[Milton-L] Abdiel

duran0 duran0 at purdue.edu
Thu Jun 26 12:07:37 EDT 2008


Dear scholars,

Well, that is why I said ³some forms² of Protestantism ‹ I might have made
the email longer and included heretical or untutored Catholics, and lower
case protestantism.  Milton, like many individuals, seems to me to express
dissension from the belief in sins of thought advocated in BCP: I also think
of Adam¹s response to Eve¹s dream in PL.  I hope someone else on the list
can reference the schisms in relation to the Confietor.

Adios,

Angelica Duran
Associate Professor, English and Comparative Literature
Purdue University
500 Oval Drive / Heavilon Hall
West Lafayette, Indiana 47907
U.S.A.
<duran0 at purdue.edu>
<http://www.cla.purdue.edu/english/directory/index.cfm?personid=80>


On 6/26/08 11:53 AM, "Michael Gillum" <mgillum at unca.edu> wrote:

> In the Elizabethan Book of Common prayer, sins of ³thought, word and deed² are
> acknowledged in the General Confession that is part of the communion service,
> so I don¹t see how it can be claimed that thought-sins are foreign to the
> theology of the time. Also sins of omission are acknowledged in the General
> Confesssion for the Order of Morning Prayer.
> 
> Michael
> 
> 
> On 6/26/08 11:24 AM, "duran0" <duran0 at purdue.edu> wrote:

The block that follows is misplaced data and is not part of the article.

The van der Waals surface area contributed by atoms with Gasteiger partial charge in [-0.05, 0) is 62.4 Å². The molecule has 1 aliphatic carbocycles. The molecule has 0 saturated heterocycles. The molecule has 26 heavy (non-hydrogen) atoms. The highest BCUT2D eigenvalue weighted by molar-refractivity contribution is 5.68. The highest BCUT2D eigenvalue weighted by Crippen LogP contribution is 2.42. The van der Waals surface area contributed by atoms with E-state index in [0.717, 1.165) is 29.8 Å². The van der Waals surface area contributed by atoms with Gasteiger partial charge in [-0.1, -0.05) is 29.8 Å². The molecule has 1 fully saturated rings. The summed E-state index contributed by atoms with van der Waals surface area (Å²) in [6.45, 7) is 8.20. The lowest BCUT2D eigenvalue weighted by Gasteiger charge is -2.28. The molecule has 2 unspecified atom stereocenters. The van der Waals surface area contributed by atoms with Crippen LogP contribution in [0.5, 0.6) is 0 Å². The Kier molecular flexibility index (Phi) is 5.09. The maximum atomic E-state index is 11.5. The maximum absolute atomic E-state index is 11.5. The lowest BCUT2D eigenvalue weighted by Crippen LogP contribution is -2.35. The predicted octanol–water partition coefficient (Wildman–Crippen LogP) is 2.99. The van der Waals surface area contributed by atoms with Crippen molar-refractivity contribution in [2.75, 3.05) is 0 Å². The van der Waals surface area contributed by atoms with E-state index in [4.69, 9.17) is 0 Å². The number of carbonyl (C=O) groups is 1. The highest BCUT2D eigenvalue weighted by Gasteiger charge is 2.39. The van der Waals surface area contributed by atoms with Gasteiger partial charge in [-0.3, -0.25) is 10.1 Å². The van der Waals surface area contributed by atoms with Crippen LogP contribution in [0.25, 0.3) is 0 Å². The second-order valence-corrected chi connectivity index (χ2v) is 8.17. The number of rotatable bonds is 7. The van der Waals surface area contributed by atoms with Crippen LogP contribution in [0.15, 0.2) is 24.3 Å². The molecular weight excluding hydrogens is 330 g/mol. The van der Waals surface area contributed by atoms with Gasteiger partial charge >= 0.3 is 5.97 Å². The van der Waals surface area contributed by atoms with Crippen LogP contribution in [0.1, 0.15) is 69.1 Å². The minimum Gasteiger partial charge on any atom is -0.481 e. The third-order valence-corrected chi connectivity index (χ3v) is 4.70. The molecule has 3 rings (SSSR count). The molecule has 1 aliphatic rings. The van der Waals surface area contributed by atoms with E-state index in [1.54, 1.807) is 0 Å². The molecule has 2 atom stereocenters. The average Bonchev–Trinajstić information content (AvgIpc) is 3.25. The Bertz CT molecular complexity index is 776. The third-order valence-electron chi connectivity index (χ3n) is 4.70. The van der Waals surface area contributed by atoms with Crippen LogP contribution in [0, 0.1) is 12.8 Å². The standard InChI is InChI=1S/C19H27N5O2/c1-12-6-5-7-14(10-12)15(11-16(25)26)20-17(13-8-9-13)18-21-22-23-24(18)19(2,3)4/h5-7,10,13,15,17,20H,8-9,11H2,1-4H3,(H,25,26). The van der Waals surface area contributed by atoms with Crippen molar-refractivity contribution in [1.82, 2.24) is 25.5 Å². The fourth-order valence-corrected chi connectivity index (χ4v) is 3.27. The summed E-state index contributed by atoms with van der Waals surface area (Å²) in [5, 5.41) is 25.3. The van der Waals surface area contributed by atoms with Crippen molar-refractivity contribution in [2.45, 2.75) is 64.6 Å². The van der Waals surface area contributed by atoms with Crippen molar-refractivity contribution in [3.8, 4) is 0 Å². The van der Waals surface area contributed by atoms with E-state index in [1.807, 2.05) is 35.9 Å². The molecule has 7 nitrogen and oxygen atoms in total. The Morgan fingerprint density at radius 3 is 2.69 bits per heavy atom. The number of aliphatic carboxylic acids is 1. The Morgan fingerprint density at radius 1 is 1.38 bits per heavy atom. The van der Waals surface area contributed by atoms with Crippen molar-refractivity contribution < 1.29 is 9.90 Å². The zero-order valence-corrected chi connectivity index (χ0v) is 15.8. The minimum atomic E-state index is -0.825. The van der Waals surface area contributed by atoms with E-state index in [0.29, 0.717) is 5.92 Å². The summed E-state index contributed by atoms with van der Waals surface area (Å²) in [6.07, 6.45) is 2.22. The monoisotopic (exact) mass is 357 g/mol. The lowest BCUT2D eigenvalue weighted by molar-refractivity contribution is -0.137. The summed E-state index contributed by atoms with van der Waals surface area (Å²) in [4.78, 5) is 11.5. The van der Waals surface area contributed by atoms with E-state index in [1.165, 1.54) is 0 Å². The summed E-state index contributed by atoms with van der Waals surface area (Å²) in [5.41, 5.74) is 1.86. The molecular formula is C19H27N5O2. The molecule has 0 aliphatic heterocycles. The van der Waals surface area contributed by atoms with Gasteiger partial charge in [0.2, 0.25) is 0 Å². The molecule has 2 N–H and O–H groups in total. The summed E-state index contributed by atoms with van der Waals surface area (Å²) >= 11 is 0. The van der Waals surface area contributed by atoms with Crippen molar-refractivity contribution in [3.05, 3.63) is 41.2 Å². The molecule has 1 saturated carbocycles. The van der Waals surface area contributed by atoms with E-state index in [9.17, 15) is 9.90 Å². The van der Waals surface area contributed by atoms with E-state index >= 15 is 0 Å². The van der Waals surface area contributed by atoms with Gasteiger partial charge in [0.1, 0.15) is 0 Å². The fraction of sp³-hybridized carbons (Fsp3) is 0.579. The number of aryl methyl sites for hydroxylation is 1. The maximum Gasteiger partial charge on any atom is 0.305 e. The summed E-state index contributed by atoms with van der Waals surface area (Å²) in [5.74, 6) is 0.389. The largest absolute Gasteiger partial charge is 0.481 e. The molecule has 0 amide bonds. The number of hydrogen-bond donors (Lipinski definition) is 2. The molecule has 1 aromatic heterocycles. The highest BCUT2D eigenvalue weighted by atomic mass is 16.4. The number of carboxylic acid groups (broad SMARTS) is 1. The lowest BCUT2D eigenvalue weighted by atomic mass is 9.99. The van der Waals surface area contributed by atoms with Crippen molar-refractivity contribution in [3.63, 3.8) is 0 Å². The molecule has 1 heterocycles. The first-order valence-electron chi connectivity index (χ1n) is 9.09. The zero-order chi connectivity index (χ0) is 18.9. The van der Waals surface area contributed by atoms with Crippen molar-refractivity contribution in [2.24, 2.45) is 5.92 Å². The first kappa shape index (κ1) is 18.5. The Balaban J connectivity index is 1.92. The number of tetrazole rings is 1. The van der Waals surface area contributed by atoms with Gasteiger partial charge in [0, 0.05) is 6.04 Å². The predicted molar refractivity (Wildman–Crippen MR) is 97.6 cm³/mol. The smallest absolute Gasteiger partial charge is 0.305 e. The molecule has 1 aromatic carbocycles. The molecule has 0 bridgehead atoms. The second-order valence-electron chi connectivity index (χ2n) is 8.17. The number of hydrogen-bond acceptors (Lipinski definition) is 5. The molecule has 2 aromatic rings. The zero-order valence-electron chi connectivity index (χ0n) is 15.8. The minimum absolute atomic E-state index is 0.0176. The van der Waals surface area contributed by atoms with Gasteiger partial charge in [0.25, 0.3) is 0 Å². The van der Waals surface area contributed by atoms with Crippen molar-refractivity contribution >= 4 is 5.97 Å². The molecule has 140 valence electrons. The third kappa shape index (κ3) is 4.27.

> 
>> Dear scholars, 
>> 
>> Milton¹s characterization of Abdiel is important in tems of distinguishing
>> some forms of Protestantism from Roman Catholicism. The Roman Catholic
>> prayer, the Confietor (Latin: ³I confess:) still used today, is as follows:
>> ³I confess to almighty God, and to you, my brothers and sisters, that I have
>> sinned through my own fault, in my thoughts and in my words, in what I have
>> done, and in what I have failed to do; and I ask blessed Mary, ever virgin,
>> all the angels and saints, and you, my brothers and sisters, to pray for me
>> to the Lord our God.²
>> 
>> In serious contexts, it has a lot to do with sins of commission and omission.
>> It¹s used for comic effect in the (bad) movie The Messenger (1999), where a
>> young Joan of Arc is portrayed as rushing daily and happily to confession for
>> sins of thought and of omission. I believe that, had Abdiel NOT acted upon
>> his thought, the thought would have been an (instrumental?) cause of his
>> agency in a sin of omission.
>> 
>> Adios,
>> 
>> Angelica Duran
> 
> 
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